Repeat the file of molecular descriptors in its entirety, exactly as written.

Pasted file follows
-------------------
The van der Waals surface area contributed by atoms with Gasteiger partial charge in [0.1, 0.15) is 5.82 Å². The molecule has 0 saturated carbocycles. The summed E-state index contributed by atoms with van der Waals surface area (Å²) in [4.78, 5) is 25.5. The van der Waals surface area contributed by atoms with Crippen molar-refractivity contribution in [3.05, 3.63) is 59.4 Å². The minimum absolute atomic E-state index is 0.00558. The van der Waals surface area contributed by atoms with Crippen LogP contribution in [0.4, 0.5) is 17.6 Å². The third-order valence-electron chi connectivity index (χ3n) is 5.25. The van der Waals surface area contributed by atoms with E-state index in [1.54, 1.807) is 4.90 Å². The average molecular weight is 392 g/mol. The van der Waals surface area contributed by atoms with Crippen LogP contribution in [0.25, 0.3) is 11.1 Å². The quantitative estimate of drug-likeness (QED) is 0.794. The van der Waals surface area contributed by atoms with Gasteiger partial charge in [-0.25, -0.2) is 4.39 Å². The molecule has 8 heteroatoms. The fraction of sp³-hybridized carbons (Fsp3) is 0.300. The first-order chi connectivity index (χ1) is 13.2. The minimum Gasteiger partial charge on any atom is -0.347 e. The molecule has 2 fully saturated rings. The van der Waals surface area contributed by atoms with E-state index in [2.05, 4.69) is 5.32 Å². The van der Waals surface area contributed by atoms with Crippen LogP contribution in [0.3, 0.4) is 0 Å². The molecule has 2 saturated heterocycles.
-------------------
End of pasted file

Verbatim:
The van der Waals surface area contributed by atoms with Gasteiger partial charge in [0.1, 0.15) is 5.82 Å². The molecule has 0 saturated carbocycles. The summed E-state index contributed by atoms with van der Waals surface area (Å²) in [4.78, 5) is 25.5. The van der Waals surface area contributed by atoms with Crippen molar-refractivity contribution in [3.05, 3.63) is 59.4 Å². The minimum absolute atomic E-state index is 0.00558. The van der Waals surface area contributed by atoms with Crippen LogP contribution in [0.4, 0.5) is 17.6 Å². The third-order valence-electron chi connectivity index (χ3n) is 5.25. The van der Waals surface area contributed by atoms with E-state index in [1.54, 1.807) is 4.90 Å². The average molecular weight is 392 g/mol. The van der Waals surface area contributed by atoms with Crippen LogP contribution in [0.25, 0.3) is 11.1 Å². The quantitative estimate of drug-likeness (QED) is 0.794. The van der Waals surface area contributed by atoms with Gasteiger partial charge in [-0.25, -0.2) is 4.39 Å². The molecule has 8 heteroatoms. The fraction of sp³-hybridized carbons (Fsp3) is 0.300. The first-order chi connectivity index (χ1) is 13.2. The minimum Gasteiger partial charge on any atom is -0.347 e. The molecule has 2 fully saturated rings. The van der Waals surface area contributed by atoms with E-state index in [2.05, 4.69) is 5.32 Å². The van der Waals surface area contributed by atoms with Crippen LogP contribution in [0.3, 0.4) is 0 Å². The molecule has 2 saturated heterocycles.